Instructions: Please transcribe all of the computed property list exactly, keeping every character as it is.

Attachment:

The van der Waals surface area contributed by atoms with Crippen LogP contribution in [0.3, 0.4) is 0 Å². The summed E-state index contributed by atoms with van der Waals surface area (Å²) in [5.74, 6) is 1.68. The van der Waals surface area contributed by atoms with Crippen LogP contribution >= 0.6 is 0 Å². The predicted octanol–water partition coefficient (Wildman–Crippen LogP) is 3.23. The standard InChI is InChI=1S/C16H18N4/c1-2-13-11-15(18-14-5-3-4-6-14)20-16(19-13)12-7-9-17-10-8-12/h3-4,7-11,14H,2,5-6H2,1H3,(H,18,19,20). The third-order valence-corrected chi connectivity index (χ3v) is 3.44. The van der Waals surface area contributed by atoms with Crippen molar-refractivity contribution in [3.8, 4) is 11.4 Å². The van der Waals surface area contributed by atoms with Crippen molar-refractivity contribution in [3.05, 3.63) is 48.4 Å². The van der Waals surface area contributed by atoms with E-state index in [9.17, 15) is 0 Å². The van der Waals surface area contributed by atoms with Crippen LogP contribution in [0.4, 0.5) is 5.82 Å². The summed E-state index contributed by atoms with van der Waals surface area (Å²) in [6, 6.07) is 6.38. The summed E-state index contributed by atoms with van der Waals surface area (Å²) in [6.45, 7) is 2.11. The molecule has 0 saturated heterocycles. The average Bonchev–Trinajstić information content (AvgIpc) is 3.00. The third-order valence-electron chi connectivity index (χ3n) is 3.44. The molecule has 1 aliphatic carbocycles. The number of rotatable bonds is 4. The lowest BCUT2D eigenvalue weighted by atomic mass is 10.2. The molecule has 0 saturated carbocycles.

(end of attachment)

The van der Waals surface area contributed by atoms with Crippen LogP contribution in [0.3, 0.4) is 0 Å². The summed E-state index contributed by atoms with van der Waals surface area (Å²) in [5.74, 6) is 1.68. The van der Waals surface area contributed by atoms with Crippen LogP contribution >= 0.6 is 0 Å². The predicted octanol–water partition coefficient (Wildman–Crippen LogP) is 3.23. The standard InChI is InChI=1S/C16H18N4/c1-2-13-11-15(18-14-5-3-4-6-14)20-16(19-13)12-7-9-17-10-8-12/h3-4,7-11,14H,2,5-6H2,1H3,(H,18,19,20). The third-order valence-corrected chi connectivity index (χ3v) is 3.44. The van der Waals surface area contributed by atoms with Crippen molar-refractivity contribution in [3.8, 4) is 11.4 Å². The van der Waals surface area contributed by atoms with Crippen molar-refractivity contribution in [3.05, 3.63) is 48.4 Å². The van der Waals surface area contributed by atoms with E-state index in [9.17, 15) is 0 Å². The van der Waals surface area contributed by atoms with Crippen LogP contribution in [0.4, 0.5) is 5.82 Å². The summed E-state index contributed by atoms with van der Waals surface area (Å²) in [6, 6.07) is 6.38. The summed E-state index contributed by atoms with van der Waals surface area (Å²) in [6.45, 7) is 2.11. The molecule has 0 saturated heterocycles. The average Bonchev–Trinajstić information content (AvgIpc) is 3.00. The third-order valence-electron chi connectivity index (χ3n) is 3.44. The molecule has 1 aliphatic carbocycles. The number of rotatable bonds is 4. The lowest BCUT2D eigenvalue weighted by atomic mass is 10.2. The molecule has 0 saturated carbocycles.